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Plea deal in motel slaying

Defendant accepts extra 5 years onto his prison sentence

SHARE Plea deal in motel slaying

Five years ago, Matthew Whicker was gunned down in a Woods Cross Motel 6 lobby where he worked.

One of the men accused of the murder, Todd Jeremy Rettenberger, 23, who was set to go to trial today in the case, accepted a last-minute plea agreement after spending five years in the Davis County Jail awaiting trial.

Rettenberger, who had been charged with murder and aggravated robbery, both first-degree felonies, entered a plea to manslaughter, a second-degree felony. The robbery charge was dropped.

Rettenberger entered a so-called Alford plea, which means he does not admit the crime but acknowledges the state has substantial evidence against him.

As part of the agreement, Rettenberger accepted having another five years tacked onto the potential sentence of 1-to-15 years in prison. He will get credit for the five years he already has spent in jail.

He will be sentenced Jan. 29.

Whicker's mother, Rea Whicker, said she and her husband, Ben, were relieved and surprised by this late development.

Now they won't have to endure a trial, someone has been brought to justice for their son's death, and Rea Whicker hopes that Rettenberger will help prosecutors bring in the rest of the young men — possibly a group of five to seven people — that she believes participated in the crime. "We would welcome having more information he could give us so the rest of them pay the consequences for their actions and hopefully will not do anything again."

So far, Rettenberger is the only one who has paid a price for the crime, while the others are free and out in society, she said. "It's pretty scary."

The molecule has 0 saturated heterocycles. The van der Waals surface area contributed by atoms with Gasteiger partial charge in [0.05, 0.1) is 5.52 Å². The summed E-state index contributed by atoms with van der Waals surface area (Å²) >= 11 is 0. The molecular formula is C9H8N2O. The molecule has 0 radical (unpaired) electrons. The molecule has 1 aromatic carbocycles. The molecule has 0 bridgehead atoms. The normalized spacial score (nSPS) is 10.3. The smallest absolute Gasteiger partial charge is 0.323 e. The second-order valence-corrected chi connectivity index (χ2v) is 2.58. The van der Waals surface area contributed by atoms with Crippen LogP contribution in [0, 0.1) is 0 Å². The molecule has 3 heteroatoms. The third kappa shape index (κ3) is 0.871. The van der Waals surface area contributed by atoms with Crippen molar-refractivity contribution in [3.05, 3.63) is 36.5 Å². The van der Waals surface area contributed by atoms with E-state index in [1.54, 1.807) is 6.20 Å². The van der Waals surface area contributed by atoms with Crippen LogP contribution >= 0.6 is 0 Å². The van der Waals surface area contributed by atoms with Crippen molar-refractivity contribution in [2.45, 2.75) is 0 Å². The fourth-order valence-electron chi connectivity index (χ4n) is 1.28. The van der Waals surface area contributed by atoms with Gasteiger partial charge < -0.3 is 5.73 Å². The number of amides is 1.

Davis County Deputy Attorney William McGuire said the plea bargain came as jury selection was under way.

"We feel comfortable with this," McGuire said. "Some of the evidence which the judge ruled we could get in could be subject to appeal. This takes that element out of the equation. It gives some finality to it."

Defense attorney Todd Utzinger said that he thought this was the best outcome for his client. "I'm hopeful, Todd's hopeful and his family is hopeful that this will help the Whicker family move on and bring some resolution to at least this part of the case."

Utzinger said the Rettenberger family "has always wanted the Whickers to know that they sympathize with the loss of Matthew."

The victim, Matthew Whicker, was working his way through college at the motel and another job, as well as supporting his young family that included a wife and two children, who are now ages 7 and 10. He was shot several times Oct. 29, 1996, and was found dead in the motel lobby.

His mother said Whicker, who was 30 when he died, was a wonderful person and an ambitious man. He served an LDS Church mission in Michigan, was a Gulf War veteran and, while in the Army, was sent to the Defense Language Institute in Monterey, Calif., to study Russian. He resumed his Russian studies at the University of Utah, also studied social work and was four months from graduating when he was killed. He also had been working toward getting a commercial pilot's license.

"He was really a go-getter. If he could help anyone, he would always be there. We really miss him, that's for sure," Rea Whicker said.

Charges against three other defendants in the case were dropped for lack of evidence. However, prosecutors in November brought a murder charge in this case against David Jonathan Valken-Leduc.

E-MAIL: lindat@desnews.com